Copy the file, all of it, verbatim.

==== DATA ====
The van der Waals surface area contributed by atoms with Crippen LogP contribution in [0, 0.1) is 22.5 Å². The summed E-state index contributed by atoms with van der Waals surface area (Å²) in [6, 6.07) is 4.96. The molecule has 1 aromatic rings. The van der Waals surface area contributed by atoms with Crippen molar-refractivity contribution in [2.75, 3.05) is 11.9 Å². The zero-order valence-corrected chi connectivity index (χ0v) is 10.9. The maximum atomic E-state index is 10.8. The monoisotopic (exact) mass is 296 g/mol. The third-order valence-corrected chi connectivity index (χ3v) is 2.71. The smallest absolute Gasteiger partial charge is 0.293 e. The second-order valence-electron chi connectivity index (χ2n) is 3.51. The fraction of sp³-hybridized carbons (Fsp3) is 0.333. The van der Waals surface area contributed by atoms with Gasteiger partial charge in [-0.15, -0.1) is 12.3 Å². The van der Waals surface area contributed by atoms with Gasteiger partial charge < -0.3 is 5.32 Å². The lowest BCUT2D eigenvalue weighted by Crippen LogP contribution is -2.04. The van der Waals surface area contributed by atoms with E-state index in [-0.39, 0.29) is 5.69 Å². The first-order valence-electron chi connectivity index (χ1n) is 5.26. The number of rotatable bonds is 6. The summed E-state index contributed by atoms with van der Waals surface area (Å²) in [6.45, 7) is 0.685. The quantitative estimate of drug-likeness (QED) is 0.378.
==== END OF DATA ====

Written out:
The van der Waals surface area contributed by atoms with Crippen LogP contribution in [0, 0.1) is 22.5 Å². The summed E-state index contributed by atoms with van der Waals surface area (Å²) in [6, 6.07) is 4.96. The molecule has 1 aromatic rings. The van der Waals surface area contributed by atoms with Crippen molar-refractivity contribution in [2.75, 3.05) is 11.9 Å². The zero-order valence-corrected chi connectivity index (χ0v) is 10.9. The maximum atomic E-state index is 10.8. The monoisotopic (exact) mass is 296 g/mol. The third-order valence-corrected chi connectivity index (χ3v) is 2.71. The smallest absolute Gasteiger partial charge is 0.293 e. The second-order valence-electron chi connectivity index (χ2n) is 3.51. The fraction of sp³-hybridized carbons (Fsp3) is 0.333. The van der Waals surface area contributed by atoms with Gasteiger partial charge in [-0.15, -0.1) is 12.3 Å². The van der Waals surface area contributed by atoms with Gasteiger partial charge < -0.3 is 5.32 Å². The lowest BCUT2D eigenvalue weighted by Crippen LogP contribution is -2.04. The van der Waals surface area contributed by atoms with E-state index in [-0.39, 0.29) is 5.69 Å². The first-order valence-electron chi connectivity index (χ1n) is 5.26. The number of rotatable bonds is 6. The summed E-state index contributed by atoms with van der Waals surface area (Å²) in [6.45, 7) is 0.685. The quantitative estimate of drug-likeness (QED) is 0.378.